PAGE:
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Burr comb in the top


#1

With the gable type roof and the hole in the inner cover, how to you keep them from building burr comb under te roof?


#2

Easiest way is to either glue/staple mesh over the hole or place something over the whole such as a tile or piece of ply.


#3

Exactly what I was going to say. A #8 hardware cloth will do. I just put a block of wood over it for now. In the future I’ll probably put a jar to try and get some comb honey.


#4

So I just took the roof off my hive to put the super on. I had just read on the website or forums somewhere that it was uncommon for the bees to build in the “attic”. Well, after coming in from dealing with bees building comb from the queen excluder mesh itself, and extensively in the attic, I am finding it is not that uncommon of a problem after all. I’m not sure I’m brave enough to try and take that roof off again, and somehow modify it so they don’t build up there. How important is it to not have them building in the attic?


#5

How important I can’t really say. Like I said I just put a block of wood (clean stuff I know isn’t covered in toxins) and then when I did my inspection this past Saturday I stapled some hardware cloth over it (after I had it off my hive of course!) I have more trouble getting the bees to NOT hand on the Inner with the roof off than anything, but that is because I turned my Inner into a top entrance (bottom side of it) so they are to use landing on the roof and eve.

Hopefully someone else and answer your main question though.


#6

Well, the main issues that I worry about are:

  1. You can’t inspect the comb faces properly for disease and pests (wax moths adore attic space)
  2. It can make it hard to take the lid off when it is welded down with comb and sticky honey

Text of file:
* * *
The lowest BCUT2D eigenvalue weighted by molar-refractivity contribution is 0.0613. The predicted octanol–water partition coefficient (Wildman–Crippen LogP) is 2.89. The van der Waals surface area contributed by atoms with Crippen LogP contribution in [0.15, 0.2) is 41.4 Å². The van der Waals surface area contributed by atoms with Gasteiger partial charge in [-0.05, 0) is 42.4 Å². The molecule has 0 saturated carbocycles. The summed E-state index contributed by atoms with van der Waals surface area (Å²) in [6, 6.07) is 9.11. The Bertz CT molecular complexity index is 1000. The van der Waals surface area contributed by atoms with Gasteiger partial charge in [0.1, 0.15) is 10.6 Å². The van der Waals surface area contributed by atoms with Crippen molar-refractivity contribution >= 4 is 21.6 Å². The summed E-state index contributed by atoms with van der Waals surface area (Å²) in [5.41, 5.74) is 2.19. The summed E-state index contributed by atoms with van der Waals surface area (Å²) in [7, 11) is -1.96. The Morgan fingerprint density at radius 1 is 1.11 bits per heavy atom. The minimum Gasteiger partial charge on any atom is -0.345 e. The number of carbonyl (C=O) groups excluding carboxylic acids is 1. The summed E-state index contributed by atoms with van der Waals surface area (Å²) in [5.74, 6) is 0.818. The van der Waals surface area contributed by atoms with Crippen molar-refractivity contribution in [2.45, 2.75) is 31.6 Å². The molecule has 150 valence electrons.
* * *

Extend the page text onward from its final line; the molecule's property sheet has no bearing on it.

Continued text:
3. You can’t harvest it easily without killing bees
  4. It may be unstable, and if you have a queen up there (only if you are not using a QX) you may crush her if the comb collapses when you take the roof off

Personally I would worry more about hidden pests like SHB or wax moths than anything else, and so I won’t allow comb in the attics of my hives. It is usually uncommon for them to build above the inner cover/crown board, providing that they have plenty of space lower down. However, some bees just like to do it, and the only way to stop it is to cover the hole with mesh or something solid.


#7

If you do find comb under the roof it is wise to recycle it and put back inside the hive so bees can recycle the wax


#8

I don’t think that they are normally so desperate for wax that you need to do that. I usually freeze it for a day or two, then store it in a big tub until I have enough to render. At the moment, I am just keeping it in the freezer all the time, because when I am ready to put the Flow super on, I will rub the comb over the plastic, hoping to transfer some of the bee pheromones so that they accept the frames more readily.


#9

I have found that the bees just don’t seem interested in recycling the wax, they will however take all the honey in a very short time. Wax is a hidden treasure of beekeeping, find a way to recycle it for yourself. Beeswax candles are cheap to make and burn for hours with almost no smoke. Wax also makes the best leather conditioner and of course who hasn’t a need for a beeswax lip balm. You don’t need much to make any of these products. Collect up the burr comb, store it in the freezer and after a year or so, you’ll have enough for something special.